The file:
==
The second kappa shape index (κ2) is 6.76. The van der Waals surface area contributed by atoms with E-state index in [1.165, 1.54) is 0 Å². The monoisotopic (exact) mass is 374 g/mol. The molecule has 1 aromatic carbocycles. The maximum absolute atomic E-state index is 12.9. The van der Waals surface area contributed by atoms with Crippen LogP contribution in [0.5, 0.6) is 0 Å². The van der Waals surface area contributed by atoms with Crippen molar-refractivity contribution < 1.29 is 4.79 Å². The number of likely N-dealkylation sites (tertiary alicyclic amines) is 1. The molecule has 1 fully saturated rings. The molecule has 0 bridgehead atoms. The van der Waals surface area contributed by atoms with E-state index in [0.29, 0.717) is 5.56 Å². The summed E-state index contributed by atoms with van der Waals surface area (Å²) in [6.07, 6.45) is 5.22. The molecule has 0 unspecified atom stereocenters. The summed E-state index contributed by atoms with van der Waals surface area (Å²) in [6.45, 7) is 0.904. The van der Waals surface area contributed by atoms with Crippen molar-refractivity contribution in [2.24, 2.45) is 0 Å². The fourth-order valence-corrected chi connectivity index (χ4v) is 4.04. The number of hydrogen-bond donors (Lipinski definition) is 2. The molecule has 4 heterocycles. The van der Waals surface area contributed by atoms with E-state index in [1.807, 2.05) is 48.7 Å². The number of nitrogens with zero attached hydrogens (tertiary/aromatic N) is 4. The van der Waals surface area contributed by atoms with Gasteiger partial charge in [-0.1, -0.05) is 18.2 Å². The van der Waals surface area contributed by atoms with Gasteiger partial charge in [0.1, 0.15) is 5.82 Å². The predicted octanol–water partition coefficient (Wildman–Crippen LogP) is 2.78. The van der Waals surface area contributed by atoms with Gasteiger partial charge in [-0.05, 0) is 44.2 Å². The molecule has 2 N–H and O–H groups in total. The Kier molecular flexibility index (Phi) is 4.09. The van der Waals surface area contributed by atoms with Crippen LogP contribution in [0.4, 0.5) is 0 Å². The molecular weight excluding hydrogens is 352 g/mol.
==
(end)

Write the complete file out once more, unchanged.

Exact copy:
The second kappa shape index (κ2) is 6.76. The van der Waals surface area contributed by atoms with E-state index in [1.165, 1.54) is 0 Å². The monoisotopic (exact) mass is 374 g/mol. The molecule has 1 aromatic carbocycles. The maximum absolute atomic E-state index is 12.9. The van der Waals surface area contributed by atoms with Crippen LogP contribution in [0.5, 0.6) is 0 Å². The van der Waals surface area contributed by atoms with Crippen molar-refractivity contribution < 1.29 is 4.79 Å². The number of likely N-dealkylation sites (tertiary alicyclic amines) is 1. The molecule has 1 fully saturated rings. The molecule has 0 bridgehead atoms. The van der Waals surface area contributed by atoms with E-state index in [0.29, 0.717) is 5.56 Å². The summed E-state index contributed by atoms with van der Waals surface area (Å²) in [6.07, 6.45) is 5.22. The molecule has 0 unspecified atom stereocenters. The summed E-state index contributed by atoms with van der Waals surface area (Å²) in [6.45, 7) is 0.904. The van der Waals surface area contributed by atoms with Crippen molar-refractivity contribution in [2.24, 2.45) is 0 Å². The fourth-order valence-corrected chi connectivity index (χ4v) is 4.04. The number of hydrogen-bond donors (Lipinski definition) is 2. The molecule has 4 heterocycles. The van der Waals surface area contributed by atoms with E-state index in [1.807, 2.05) is 48.7 Å². The number of nitrogens with zero attached hydrogens (tertiary/aromatic N) is 4. The van der Waals surface area contributed by atoms with Gasteiger partial charge in [-0.1, -0.05) is 18.2 Å². The van der Waals surface area contributed by atoms with Gasteiger partial charge in [0.1, 0.15) is 5.82 Å². The predicted octanol–water partition coefficient (Wildman–Crippen LogP) is 2.78. The van der Waals surface area contributed by atoms with Gasteiger partial charge in [-0.05, 0) is 44.2 Å². The molecule has 2 N–H and O–H groups in total. The Kier molecular flexibility index (Phi) is 4.09. The van der Waals surface area contributed by atoms with Crippen LogP contribution in [0.4, 0.5) is 0 Å². The molecular weight excluding hydrogens is 352 g/mol.